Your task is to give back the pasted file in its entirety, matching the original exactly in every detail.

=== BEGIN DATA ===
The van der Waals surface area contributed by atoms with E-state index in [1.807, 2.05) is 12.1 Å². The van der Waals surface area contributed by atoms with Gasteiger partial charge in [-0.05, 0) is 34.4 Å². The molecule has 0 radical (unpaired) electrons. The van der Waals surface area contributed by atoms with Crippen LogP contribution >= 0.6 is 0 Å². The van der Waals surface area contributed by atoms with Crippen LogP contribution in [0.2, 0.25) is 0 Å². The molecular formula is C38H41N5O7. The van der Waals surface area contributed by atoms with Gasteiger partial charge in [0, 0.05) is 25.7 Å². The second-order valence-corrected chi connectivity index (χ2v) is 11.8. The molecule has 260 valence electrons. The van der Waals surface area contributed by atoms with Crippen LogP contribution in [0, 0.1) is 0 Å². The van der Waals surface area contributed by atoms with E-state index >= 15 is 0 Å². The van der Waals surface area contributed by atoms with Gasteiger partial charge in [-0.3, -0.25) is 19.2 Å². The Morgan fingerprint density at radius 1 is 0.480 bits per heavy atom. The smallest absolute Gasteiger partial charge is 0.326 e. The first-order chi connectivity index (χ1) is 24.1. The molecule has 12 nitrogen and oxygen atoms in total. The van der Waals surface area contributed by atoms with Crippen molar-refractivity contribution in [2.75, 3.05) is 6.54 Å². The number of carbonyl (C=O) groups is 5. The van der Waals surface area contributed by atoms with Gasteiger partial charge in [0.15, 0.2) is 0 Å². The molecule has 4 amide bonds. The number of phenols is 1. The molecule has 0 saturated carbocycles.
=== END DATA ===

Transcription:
The van der Waals surface area contributed by atoms with E-state index in [1.807, 2.05) is 12.1 Å². The van der Waals surface area contributed by atoms with Gasteiger partial charge in [-0.05, 0) is 34.4 Å². The molecule has 0 radical (unpaired) electrons. The van der Waals surface area contributed by atoms with Crippen LogP contribution >= 0.6 is 0 Å². The van der Waals surface area contributed by atoms with Crippen LogP contribution in [0.2, 0.25) is 0 Å². The molecular formula is C38H41N5O7. The van der Waals surface area contributed by atoms with Gasteiger partial charge in [0, 0.05) is 25.7 Å². The second-order valence-corrected chi connectivity index (χ2v) is 11.8. The molecule has 260 valence electrons. The van der Waals surface area contributed by atoms with Crippen LogP contribution in [0, 0.1) is 0 Å². The van der Waals surface area contributed by atoms with E-state index >= 15 is 0 Å². The van der Waals surface area contributed by atoms with Gasteiger partial charge in [-0.3, -0.25) is 19.2 Å². The Morgan fingerprint density at radius 1 is 0.480 bits per heavy atom. The smallest absolute Gasteiger partial charge is 0.326 e. The first-order chi connectivity index (χ1) is 24.1. The molecule has 12 nitrogen and oxygen atoms in total. The van der Waals surface area contributed by atoms with Crippen molar-refractivity contribution in [2.75, 3.05) is 6.54 Å². The number of carbonyl (C=O) groups is 5. The van der Waals surface area contributed by atoms with Gasteiger partial charge in [0.15, 0.2) is 0 Å². The molecule has 4 amide bonds. The number of phenols is 1. The molecule has 0 saturated carbocycles.